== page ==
You Can't Afford Not to Offer a 401(k)
Luring and keeping top talent can hinge on this popular pension plan
The first of two parts
If you've been getting away without offering a 401(k) retirement plan to employees, you're not alone -- but you soon may be. Experts who follow the pension market say they expect the fastest growth in plans will come from small employers. "More than 90,000 new
401(k) plans will be formed in the next five years, and most will be among
companies with fewer than 100 employees," predicts Jeff Close, a
pension consultant for Spectrem Group in Connecticut.
That number may seem trifling in a universe of several million small businesses. But each plan covers scores of employees, and small companies that adopt
such plans are likely to be the ones competing most fiercely to find and
keep top talent. Right now, about one-third of small businesses offer
401(k) plans, compared with 93% of giant corporations. Recent converts
include 63-year-old Belmay Inc., a Yonkers (N.Y.) manufacturer of
fragrances whose clients include Glade air fresheners. Owner Ted Kesten
says he already had a traditional pension plan. But he launched a 401(k) two
years ago after the key members of his 170-person U.S. staff (he also has foreign workers) made it
clear that they wanted one. Kesten says he set up
a plan tied to profit-sharing "to maintain competitiveness within
our industry and to maintain the attractiveness of our company."
More than 100 employees have since signed up.
"The trend is clearly toward 401(k)s," says Patrick Cassidy, manager of the small-market 401(k) business at Merrill
Lynch & Co., which in the last three years has doubled the number of plans it administers, to 32,000.
PAY LESS TO THE IRS. In its most basic form, a 401(k) allows employees to contribute a preset amount of their salary to a pension plan -- about 6% is typical. The benefit
is twofold: First, the sum is deducted from your workers' pretax income,
which means they pay less income tax in April. What's more, the money goes
into a tax-deferred account, meaning they pay no tax on their gains
until they make a withdrawal. Employees are immediately vested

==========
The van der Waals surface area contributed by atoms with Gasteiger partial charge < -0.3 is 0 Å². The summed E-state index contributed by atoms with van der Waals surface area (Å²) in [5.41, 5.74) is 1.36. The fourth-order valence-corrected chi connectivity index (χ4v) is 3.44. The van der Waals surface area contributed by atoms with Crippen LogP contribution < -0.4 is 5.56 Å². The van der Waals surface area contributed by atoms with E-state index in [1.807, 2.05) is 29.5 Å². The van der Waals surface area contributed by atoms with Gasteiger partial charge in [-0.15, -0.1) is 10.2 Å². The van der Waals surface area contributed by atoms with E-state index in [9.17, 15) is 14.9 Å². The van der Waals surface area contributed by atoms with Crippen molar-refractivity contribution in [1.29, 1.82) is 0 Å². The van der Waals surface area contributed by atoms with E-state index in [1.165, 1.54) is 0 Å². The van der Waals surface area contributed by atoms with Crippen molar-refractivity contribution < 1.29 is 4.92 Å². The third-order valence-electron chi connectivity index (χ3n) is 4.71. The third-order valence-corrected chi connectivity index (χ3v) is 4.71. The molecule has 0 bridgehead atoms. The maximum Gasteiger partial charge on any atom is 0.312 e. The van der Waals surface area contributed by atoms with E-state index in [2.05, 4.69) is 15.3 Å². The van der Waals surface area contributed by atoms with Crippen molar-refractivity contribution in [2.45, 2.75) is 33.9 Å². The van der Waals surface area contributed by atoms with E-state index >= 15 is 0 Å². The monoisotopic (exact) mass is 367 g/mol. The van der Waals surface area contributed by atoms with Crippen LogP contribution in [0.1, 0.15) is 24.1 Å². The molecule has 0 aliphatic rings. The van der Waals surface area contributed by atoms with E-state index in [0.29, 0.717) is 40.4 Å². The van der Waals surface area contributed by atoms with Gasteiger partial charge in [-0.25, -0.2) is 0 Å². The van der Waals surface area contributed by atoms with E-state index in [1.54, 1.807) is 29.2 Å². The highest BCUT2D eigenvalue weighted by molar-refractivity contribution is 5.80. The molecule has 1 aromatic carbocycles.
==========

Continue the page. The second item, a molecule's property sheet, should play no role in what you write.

for their own contributions, and their money can go into a variety of investments, including mutual funds. About three-quarters of employers match some or all of their employees' contributions, making the account even more attractive to your workers.
Employers make out pretty well, too. The rules allow you to deduct salary deferrals -- the amount workers have taken out of their salaries, plus voluntary employer contributions -- of up to 15% of your payroll on your corporate tax return. Although you can match employee contributions, you don't have to. In addition, you can set vesting schedules for your share of contributions for as short as you like or as long as five years.
The limit on employee contributions is $10,000 this year, a figure that rises each year with inflation. Employers can add enough to bring that total to 25% of compensation, or a maximum of $30,000, although the amount over 15% isn't deductible. "There are so many
restrictions that the chances of bringing the total that high are pretty
remote," says Mark Mershon, president of Triple Check Financial Services,
a planning firm in Montrose, Calif.
In most 401(k) plans, employees direct their own investments. That's great for employers, because it sharply limits your liability if something goes wrong in the retirement portfolio. In effect, it means the employee bears the consequences of bad investing decisions instead of you. With other so-called defined-contribution plans, such as
profit-sharing (which involves voluntary and variable contributions) and money-purchase (where contributions are mandatory and constant), you might be forced to make employees
whole if their investment choices go sour.
Next in this two-part series: What a 401(k) really costs.
By Timothy Middleton in Short Hills, N.J.
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